Democratic presidential hopeful Beto O’Rourke admitted Sunday that his plan to remove tax exempt status from those religious institutions that don’t officially recognize same-sex marriage would apply to mosques, historically black colleges and universities (HBCUs), and predominantly black churches.
O’Rourke, trying to outdo his fellow contenders for the Democratic nomination in a forum on LGBTQ issues last week, claimed that he would take the drastic step of removing tax exempt status from any institution that refused to perform or host same-sex marriages, even if the practice goes against that institution’s core dogma.
Democrats were quick to distance themselves from O’Rourke’s plan and the field’s only LGBT candidate, South Bend mayor Pete Buttigieg, even condemned O’Rourke’s idea, calling it a violation of Constitutional principles and suggesting that O’Rourke failed to understand the “implications of what he was saying.” Such a move, Buttigieg explained, would hobble organizations dedicated to providing services to their home communities by forcing them to contribute a portion of their donations back to the Federal government.
Conservatives on social media also quickly pointed out that O’Rourke’s policy would affect Muslims and historically black colleges and universities — not just the religious conservatives and Evangelical Christians that O’Rourke appeared to believe were at the root of the “intolerance” he considered problematic.
Sunday, O’Rourke begrudgingly admitted that he’d go after mosques and HBCUs, too, if they refused to see the error of their ways and embrace same sex marriage without question.
“To be clear, you are free to believe anything that you want to in this country. To associate with whom you please, to practice your faith as you best see fit,” O’Rourke told MSNBC, according to a report in the Daily Caller. “But you are not allowed to discriminate against people in this country, to violate their civil rights or their human rights.”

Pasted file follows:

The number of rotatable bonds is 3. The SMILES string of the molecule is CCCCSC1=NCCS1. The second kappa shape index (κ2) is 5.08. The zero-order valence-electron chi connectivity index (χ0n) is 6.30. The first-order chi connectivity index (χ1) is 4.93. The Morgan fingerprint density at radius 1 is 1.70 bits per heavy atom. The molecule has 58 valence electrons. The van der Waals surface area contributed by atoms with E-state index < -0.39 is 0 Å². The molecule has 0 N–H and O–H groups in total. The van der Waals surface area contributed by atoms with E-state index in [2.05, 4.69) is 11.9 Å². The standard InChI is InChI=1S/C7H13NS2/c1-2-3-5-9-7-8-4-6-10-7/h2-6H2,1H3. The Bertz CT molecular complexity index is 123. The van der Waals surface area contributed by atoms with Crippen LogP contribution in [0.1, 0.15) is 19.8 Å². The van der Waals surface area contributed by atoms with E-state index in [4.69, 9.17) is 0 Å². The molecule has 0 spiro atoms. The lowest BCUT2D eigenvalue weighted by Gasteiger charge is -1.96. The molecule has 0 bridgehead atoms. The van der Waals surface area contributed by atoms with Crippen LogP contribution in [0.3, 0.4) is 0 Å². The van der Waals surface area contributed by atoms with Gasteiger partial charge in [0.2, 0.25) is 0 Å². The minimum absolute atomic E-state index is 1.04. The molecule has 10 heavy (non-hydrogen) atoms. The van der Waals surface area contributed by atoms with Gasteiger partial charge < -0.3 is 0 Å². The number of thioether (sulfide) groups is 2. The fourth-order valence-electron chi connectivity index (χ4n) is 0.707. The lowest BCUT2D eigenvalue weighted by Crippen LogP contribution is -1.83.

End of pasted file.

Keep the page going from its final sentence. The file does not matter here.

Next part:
“To be specific, the way that you practice your religion or your faith within that mosque or that temple or synagogue or church, that is your business, and not the government’s business,” O’Rourke continued. “But when you are providing services in the public sphere, say, higher education, or health care, or adoption services, and you discriminate or deny equal treatment under the law based on someone’s skin color or ethnicity or gender or sexual orientation, then we have a problem.”
Historically, that designation has not applied to performing same-sex marriages because such an action would involve a church actively participating in an activity that violates a core principle of it’s belief system.
The Supreme Court has regularly protected churches and other expressly religious institutions against being compelled to such “material cooperation,” and considers such protection a function of the First Amendment’s Free Exercise clause. The Court has not, however, directly discussed the same-sex marriage issue (though any attempt to enact a policy like O’Rourke’s would naturally result in immediate litigation).
This clarification isn’t likely to win O’Rourke many fans to his flagging presidential campaign. Since announcing his intention to seek the 2020 Democratic, O’Rourke has not broken double digits in polling and has never been considered a front runner.